Q: So, just to be clear, you are now supporting their move on al-Bab when you previously were not?
COL. DORRIAN: Well, we have -- we supported with a show of force recently and there are ongoing discussions about the manner in which we'll support in the future. So I'm not going to get into the details of what is in store, but that's where it is right now.
CAPT. DAVIS: Next, we'll go to Kasim Ileri with Anadolu.
Q: Colonel, I will be following up with al-Bab and then I'll have a few others. You said that you can confirm that you have offered some kind of support and the discussions about it, you know, continues. Could you -- could you also tell us whether you have put any condition for that support in return for that -- in return of the support to the Turkish forces?
COL. DORRIAN: Yeah, I'm afraid I can't go into those kinds of details. Frankly, I'm not privy to them.
But one of the things that's very important to understand here is how much we value the Turkish support to the fight against Daesh. This -- the work that they've done in the northern part of Syria to isolate that border and stop infiltration into and out of the region has been invaluable. It's very important and it's also, you know, along that theme of giving the enemy more problems to solve than they have the command and control structure to do. It's also important on that level.
So we have ongoing operations throughout Iraq. We have ongoing operations with partner forces in Syria. We have ongoing operations with the Turkish military and their partnered force. And we do have ongoing discussions between our countries and coalition to increase the amount of support in the participation that we'll be providing to Turkey as -- as they move forward in al-Bab.
Q: Previously, when for a couple -- previously, the defense officials would say whenever we see Daesh fighters, we kill them. However, this time we see that you apparently have seen them and didn't kill them, rather just -- you just do a show of force sort of over them.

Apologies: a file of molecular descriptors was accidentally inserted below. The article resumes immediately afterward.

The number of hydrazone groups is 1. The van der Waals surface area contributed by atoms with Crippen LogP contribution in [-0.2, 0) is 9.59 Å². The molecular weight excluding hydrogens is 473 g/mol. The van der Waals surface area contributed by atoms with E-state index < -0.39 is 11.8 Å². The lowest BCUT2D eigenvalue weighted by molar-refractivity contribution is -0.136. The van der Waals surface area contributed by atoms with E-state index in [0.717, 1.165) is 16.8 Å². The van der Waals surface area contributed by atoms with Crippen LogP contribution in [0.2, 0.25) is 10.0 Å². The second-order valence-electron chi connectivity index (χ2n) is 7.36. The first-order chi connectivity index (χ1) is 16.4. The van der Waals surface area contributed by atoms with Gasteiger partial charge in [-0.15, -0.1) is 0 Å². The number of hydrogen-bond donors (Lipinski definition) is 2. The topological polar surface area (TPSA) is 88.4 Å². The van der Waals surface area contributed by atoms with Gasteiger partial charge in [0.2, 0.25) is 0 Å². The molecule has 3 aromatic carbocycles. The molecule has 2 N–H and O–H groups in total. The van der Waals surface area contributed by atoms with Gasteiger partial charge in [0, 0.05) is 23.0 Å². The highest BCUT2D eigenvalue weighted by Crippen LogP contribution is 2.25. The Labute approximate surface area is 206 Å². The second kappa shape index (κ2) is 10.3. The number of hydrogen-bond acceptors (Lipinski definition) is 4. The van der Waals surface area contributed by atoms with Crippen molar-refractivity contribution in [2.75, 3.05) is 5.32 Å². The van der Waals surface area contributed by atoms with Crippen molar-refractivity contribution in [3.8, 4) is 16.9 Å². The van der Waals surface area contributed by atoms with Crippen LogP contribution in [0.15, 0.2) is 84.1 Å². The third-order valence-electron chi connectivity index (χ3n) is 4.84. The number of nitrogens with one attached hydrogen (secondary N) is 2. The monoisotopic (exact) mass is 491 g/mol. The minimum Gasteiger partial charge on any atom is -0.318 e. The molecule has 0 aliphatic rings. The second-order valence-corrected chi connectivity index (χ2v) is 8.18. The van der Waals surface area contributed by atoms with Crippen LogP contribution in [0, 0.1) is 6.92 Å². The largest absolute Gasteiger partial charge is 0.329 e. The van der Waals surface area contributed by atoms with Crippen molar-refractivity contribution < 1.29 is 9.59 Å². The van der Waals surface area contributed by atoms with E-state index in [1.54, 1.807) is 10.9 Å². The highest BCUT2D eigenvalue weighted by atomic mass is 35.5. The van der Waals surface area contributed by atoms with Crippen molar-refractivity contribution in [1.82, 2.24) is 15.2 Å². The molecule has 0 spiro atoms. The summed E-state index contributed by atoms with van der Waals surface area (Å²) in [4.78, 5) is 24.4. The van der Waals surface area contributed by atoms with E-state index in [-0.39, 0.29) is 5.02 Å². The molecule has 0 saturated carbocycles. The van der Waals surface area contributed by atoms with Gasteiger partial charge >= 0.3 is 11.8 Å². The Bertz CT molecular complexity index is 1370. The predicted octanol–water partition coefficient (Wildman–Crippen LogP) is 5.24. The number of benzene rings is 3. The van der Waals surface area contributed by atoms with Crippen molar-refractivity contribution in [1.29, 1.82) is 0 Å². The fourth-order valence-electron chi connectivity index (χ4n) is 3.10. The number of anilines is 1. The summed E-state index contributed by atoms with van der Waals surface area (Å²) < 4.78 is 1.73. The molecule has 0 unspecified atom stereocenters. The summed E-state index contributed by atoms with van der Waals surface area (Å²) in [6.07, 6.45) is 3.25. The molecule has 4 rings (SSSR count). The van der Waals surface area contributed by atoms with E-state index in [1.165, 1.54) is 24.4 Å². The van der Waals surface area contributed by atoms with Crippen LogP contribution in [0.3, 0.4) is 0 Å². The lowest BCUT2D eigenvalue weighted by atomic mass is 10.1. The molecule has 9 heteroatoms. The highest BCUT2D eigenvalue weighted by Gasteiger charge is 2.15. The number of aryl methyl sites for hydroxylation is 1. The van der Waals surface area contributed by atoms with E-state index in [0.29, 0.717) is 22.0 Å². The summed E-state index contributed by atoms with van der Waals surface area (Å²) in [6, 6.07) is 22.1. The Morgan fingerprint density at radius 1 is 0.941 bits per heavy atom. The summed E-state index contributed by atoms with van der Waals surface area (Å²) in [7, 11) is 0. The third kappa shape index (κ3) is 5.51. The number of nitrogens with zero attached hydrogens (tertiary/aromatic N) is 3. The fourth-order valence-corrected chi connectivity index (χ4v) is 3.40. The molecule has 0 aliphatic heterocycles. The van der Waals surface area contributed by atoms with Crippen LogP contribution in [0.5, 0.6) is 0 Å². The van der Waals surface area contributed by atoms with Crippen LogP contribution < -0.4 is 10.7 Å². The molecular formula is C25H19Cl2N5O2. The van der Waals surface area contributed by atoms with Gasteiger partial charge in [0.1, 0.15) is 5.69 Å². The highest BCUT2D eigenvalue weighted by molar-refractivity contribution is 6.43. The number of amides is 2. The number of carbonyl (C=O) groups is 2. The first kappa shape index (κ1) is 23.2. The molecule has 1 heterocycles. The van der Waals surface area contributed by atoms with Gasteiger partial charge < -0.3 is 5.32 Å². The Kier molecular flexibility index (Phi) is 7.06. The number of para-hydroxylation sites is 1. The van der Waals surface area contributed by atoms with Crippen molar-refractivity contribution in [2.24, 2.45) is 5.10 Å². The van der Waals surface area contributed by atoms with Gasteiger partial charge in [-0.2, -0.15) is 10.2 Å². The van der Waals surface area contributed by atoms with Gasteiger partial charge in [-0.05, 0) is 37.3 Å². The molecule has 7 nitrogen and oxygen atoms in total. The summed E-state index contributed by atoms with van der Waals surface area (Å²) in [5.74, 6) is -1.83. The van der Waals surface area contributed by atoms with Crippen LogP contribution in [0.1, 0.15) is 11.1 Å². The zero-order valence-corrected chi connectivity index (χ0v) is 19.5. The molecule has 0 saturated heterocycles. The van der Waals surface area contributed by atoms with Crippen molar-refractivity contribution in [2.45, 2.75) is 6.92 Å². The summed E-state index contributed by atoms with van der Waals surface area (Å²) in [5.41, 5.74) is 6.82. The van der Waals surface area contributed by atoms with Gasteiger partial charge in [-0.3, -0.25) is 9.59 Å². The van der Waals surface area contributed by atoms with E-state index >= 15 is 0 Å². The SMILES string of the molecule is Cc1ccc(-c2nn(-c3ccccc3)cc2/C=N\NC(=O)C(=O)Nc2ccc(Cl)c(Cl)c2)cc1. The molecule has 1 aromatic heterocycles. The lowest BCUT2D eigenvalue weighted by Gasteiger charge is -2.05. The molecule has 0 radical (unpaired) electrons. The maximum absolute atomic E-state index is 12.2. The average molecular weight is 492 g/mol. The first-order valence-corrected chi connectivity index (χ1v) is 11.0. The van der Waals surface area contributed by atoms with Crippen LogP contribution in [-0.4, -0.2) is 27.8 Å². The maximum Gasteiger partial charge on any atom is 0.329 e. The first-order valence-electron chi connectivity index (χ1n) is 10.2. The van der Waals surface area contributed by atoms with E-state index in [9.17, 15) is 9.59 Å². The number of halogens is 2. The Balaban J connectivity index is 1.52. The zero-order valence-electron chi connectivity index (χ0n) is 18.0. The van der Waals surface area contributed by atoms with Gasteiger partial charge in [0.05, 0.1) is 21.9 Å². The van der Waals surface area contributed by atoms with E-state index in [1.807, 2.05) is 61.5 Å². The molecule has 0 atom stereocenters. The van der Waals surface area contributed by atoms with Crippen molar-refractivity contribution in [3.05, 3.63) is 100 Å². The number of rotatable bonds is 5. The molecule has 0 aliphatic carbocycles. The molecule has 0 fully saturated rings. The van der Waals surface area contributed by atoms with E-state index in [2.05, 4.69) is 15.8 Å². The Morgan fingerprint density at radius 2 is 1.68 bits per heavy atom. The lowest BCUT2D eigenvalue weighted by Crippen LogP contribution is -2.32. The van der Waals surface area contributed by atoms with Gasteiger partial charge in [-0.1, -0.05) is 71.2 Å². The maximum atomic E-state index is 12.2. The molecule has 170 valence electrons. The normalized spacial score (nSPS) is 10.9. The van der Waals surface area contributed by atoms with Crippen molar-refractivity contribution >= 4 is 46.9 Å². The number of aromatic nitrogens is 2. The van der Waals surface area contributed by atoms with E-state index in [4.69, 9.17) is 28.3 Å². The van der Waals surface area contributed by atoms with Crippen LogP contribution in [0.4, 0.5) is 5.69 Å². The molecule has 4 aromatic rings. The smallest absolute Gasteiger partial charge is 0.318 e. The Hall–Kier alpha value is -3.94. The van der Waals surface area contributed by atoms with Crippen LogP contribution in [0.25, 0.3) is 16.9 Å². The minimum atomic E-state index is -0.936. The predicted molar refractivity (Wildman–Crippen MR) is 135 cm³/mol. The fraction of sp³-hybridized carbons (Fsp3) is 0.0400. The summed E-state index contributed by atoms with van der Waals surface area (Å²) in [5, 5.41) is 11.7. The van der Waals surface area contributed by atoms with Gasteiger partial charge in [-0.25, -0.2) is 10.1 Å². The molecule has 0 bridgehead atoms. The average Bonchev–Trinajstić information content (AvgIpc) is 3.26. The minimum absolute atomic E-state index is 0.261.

Do you -- could you just explain, what was the reason why the aircraft didn't, you know, drop ordinates on these Daesh fighters firing at Turkish forces?
COL. DORRIAN: Sure, the cardinal rule of close air support is to do no harm. And if you don't have forces on the ground and weather, you know, does not enable you to see exactly what you're firing at, you can create more danger for forces on the ground than you solve with the strike.
So we conducted the operation that we could conduct at that time. And, you know, that -- that's what we could do right then and this is something, there are limitations that are driven by weather. They're driven by limitations in intelligence information that we have.
But when we do have good fidelity on where the enemy is and where our partner forces are in relation to the enemy, then we do exactly as you described. We will strike enemy targets anywhere that they can be found.
CAPT. DAVIS: Great. Next, to Tolga Tanis with Hurriyet.
Q: Yes, colonel I had just a few quick follow-ups to this question, first to clarify, is there any U.S. adviser on the ground in Syria, in Northern -- in Northern Syria who are working with the Turkish forces? Not necessarily in al-Bab, but in the north of al-Bab?
COL. DORRIAN: Yeah, we do have -- we do have coalition forces in northern Syria. We do have forces that are working with the Turkish military all the time. So this is something that's ongoing.
As far as exactly where they are in relation to, you know, al-Bab, I really don't get into the -- the disposition of our forces exactly where they're operating from. But our forces are talking to the Turkish military all the time. You know, we have ongoing working relationships to share intelligence and -- and that sort of thing.
Q: (inaudible) the conversation with Turkey will end positively, the coalition forces is ready to support the Turkish forces in al-Bab in terms of the intelligence gathering or other operational capability?
COL. DORRIAN: Yes, as far as the -- the details of what's gonna be offered, I just can't get into that with you. I can confirm though, that there have been some good discussions at much higher levels about what type of support there would be, so.
We'll just let that play out. That's a discussion at a higher level than I'm privy to. I hope you understand I just don't have that insight to offer right now.